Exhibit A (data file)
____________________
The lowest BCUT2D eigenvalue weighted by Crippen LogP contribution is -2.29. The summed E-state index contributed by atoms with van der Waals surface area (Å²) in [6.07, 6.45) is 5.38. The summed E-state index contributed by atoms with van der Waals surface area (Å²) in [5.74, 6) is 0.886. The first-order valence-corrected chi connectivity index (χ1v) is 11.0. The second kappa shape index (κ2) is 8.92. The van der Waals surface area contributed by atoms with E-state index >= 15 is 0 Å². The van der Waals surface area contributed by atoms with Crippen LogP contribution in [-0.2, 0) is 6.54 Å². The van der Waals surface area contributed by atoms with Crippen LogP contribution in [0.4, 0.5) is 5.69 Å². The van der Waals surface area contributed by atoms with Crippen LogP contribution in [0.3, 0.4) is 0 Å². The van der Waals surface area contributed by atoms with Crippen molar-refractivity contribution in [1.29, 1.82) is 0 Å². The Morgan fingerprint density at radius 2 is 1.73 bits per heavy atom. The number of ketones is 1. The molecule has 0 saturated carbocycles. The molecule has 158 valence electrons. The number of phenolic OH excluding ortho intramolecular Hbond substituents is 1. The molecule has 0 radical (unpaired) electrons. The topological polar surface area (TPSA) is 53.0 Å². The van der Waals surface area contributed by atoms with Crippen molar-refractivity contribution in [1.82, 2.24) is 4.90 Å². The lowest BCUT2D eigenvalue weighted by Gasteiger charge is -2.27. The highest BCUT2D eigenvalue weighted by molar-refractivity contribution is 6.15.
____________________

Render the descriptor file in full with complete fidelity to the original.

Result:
The lowest BCUT2D eigenvalue weighted by Crippen LogP contribution is -2.29. The summed E-state index contributed by atoms with van der Waals surface area (Å²) in [6.07, 6.45) is 5.38. The summed E-state index contributed by atoms with van der Waals surface area (Å²) in [5.74, 6) is 0.886. The first-order valence-corrected chi connectivity index (χ1v) is 11.0. The second kappa shape index (κ2) is 8.92. The van der Waals surface area contributed by atoms with E-state index >= 15 is 0 Å². The van der Waals surface area contributed by atoms with Crippen LogP contribution in [-0.2, 0) is 6.54 Å². The van der Waals surface area contributed by atoms with Crippen LogP contribution in [0.4, 0.5) is 5.69 Å². The van der Waals surface area contributed by atoms with Crippen LogP contribution in [0.3, 0.4) is 0 Å². The van der Waals surface area contributed by atoms with Crippen molar-refractivity contribution in [1.29, 1.82) is 0 Å². The Morgan fingerprint density at radius 2 is 1.73 bits per heavy atom. The number of ketones is 1. The molecule has 0 saturated carbocycles. The molecule has 158 valence electrons. The number of phenolic OH excluding ortho intramolecular Hbond substituents is 1. The molecule has 0 radical (unpaired) electrons. The topological polar surface area (TPSA) is 53.0 Å². The van der Waals surface area contributed by atoms with Crippen molar-refractivity contribution in [1.82, 2.24) is 4.90 Å². The lowest BCUT2D eigenvalue weighted by Gasteiger charge is -2.27. The highest BCUT2D eigenvalue weighted by molar-refractivity contribution is 6.15.